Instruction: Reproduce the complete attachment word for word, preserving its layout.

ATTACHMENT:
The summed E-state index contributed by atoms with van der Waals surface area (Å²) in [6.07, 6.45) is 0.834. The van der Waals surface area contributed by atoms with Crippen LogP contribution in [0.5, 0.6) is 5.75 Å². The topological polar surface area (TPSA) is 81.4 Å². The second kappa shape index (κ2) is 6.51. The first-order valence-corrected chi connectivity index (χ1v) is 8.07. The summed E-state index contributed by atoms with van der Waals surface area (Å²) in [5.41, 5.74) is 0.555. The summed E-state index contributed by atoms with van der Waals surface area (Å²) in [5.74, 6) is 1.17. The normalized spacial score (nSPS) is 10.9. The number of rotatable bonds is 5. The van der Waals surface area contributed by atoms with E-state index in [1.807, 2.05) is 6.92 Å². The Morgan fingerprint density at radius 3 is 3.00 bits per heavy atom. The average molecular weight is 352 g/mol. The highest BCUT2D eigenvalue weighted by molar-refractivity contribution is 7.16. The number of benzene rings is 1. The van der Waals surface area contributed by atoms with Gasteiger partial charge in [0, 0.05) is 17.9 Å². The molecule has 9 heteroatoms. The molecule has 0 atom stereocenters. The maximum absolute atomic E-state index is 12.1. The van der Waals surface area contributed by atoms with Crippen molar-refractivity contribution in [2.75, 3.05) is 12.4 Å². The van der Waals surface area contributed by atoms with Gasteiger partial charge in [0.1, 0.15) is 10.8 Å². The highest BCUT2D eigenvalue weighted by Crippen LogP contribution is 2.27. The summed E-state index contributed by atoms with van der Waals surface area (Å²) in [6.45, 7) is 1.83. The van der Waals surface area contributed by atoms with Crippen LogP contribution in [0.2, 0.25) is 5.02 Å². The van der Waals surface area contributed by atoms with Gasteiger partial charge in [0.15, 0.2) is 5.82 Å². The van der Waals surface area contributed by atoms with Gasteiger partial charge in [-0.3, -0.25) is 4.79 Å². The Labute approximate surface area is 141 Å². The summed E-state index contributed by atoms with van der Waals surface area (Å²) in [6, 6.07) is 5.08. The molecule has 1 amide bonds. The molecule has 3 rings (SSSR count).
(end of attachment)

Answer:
The summed E-state index contributed by atoms with van der Waals surface area (Å²) in [6.07, 6.45) is 0.834. The van der Waals surface area contributed by atoms with Crippen LogP contribution in [0.5, 0.6) is 5.75 Å². The topological polar surface area (TPSA) is 81.4 Å². The second kappa shape index (κ2) is 6.51. The first-order valence-corrected chi connectivity index (χ1v) is 8.07. The summed E-state index contributed by atoms with van der Waals surface area (Å²) in [5.41, 5.74) is 0.555. The summed E-state index contributed by atoms with van der Waals surface area (Å²) in [5.74, 6) is 1.17. The normalized spacial score (nSPS) is 10.9. The number of rotatable bonds is 5. The van der Waals surface area contributed by atoms with E-state index in [1.807, 2.05) is 6.92 Å². The Morgan fingerprint density at radius 3 is 3.00 bits per heavy atom. The average molecular weight is 352 g/mol. The highest BCUT2D eigenvalue weighted by molar-refractivity contribution is 7.16. The number of benzene rings is 1. The van der Waals surface area contributed by atoms with Gasteiger partial charge in [0, 0.05) is 17.9 Å². The molecule has 9 heteroatoms. The molecule has 0 atom stereocenters. The maximum absolute atomic E-state index is 12.1. The van der Waals surface area contributed by atoms with Crippen molar-refractivity contribution in [2.75, 3.05) is 12.4 Å². The van der Waals surface area contributed by atoms with Gasteiger partial charge in [0.1, 0.15) is 10.8 Å². The highest BCUT2D eigenvalue weighted by Crippen LogP contribution is 2.27. The summed E-state index contributed by atoms with van der Waals surface area (Å²) in [6.45, 7) is 1.83. The van der Waals surface area contributed by atoms with Crippen LogP contribution in [0.2, 0.25) is 5.02 Å². The van der Waals surface area contributed by atoms with Gasteiger partial charge in [0.15, 0.2) is 5.82 Å². The van der Waals surface area contributed by atoms with Gasteiger partial charge in [-0.3, -0.25) is 4.79 Å². The Labute approximate surface area is 141 Å². The summed E-state index contributed by atoms with van der Waals surface area (Å²) in [6, 6.07) is 5.08. The molecule has 1 amide bonds. The molecule has 3 rings (SSSR count).